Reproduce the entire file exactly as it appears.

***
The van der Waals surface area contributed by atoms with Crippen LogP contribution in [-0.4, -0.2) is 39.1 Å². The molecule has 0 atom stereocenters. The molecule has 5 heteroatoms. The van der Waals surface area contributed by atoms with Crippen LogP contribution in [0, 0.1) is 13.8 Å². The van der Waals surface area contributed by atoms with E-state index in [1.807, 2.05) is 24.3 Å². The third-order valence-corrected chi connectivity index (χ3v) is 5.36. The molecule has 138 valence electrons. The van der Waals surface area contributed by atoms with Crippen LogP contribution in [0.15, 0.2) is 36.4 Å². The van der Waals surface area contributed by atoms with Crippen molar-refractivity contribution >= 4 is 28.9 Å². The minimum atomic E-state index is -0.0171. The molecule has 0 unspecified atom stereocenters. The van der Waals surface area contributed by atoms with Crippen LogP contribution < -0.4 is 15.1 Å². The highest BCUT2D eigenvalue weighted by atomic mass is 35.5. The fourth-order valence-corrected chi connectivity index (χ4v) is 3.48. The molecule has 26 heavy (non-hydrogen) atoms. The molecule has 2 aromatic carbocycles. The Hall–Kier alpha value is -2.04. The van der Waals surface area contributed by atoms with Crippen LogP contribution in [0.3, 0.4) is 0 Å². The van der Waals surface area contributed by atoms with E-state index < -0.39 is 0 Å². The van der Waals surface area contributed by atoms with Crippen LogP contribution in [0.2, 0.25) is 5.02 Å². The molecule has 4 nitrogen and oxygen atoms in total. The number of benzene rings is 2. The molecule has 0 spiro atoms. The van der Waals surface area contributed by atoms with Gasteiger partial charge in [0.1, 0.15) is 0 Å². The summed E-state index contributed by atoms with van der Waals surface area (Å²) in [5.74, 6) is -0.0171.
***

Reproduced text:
The van der Waals surface area contributed by atoms with Crippen LogP contribution in [-0.4, -0.2) is 39.1 Å². The molecule has 0 atom stereocenters. The molecule has 5 heteroatoms. The van der Waals surface area contributed by atoms with Crippen LogP contribution in [0, 0.1) is 13.8 Å². The van der Waals surface area contributed by atoms with E-state index in [1.807, 2.05) is 24.3 Å². The third-order valence-corrected chi connectivity index (χ3v) is 5.36. The molecule has 138 valence electrons. The van der Waals surface area contributed by atoms with Crippen LogP contribution in [0.15, 0.2) is 36.4 Å². The van der Waals surface area contributed by atoms with Crippen molar-refractivity contribution >= 4 is 28.9 Å². The minimum atomic E-state index is -0.0171. The molecule has 0 unspecified atom stereocenters. The van der Waals surface area contributed by atoms with Crippen LogP contribution < -0.4 is 15.1 Å². The highest BCUT2D eigenvalue weighted by atomic mass is 35.5. The fourth-order valence-corrected chi connectivity index (χ4v) is 3.48. The molecule has 26 heavy (non-hydrogen) atoms. The molecule has 2 aromatic carbocycles. The Hall–Kier alpha value is -2.04. The van der Waals surface area contributed by atoms with Crippen LogP contribution in [0.3, 0.4) is 0 Å². The van der Waals surface area contributed by atoms with E-state index < -0.39 is 0 Å². The van der Waals surface area contributed by atoms with Crippen LogP contribution in [0.2, 0.25) is 5.02 Å². The molecule has 4 nitrogen and oxygen atoms in total. The number of benzene rings is 2. The molecule has 0 spiro atoms. The van der Waals surface area contributed by atoms with Gasteiger partial charge in [0.1, 0.15) is 0 Å². The summed E-state index contributed by atoms with van der Waals surface area (Å²) in [5.74, 6) is -0.0171.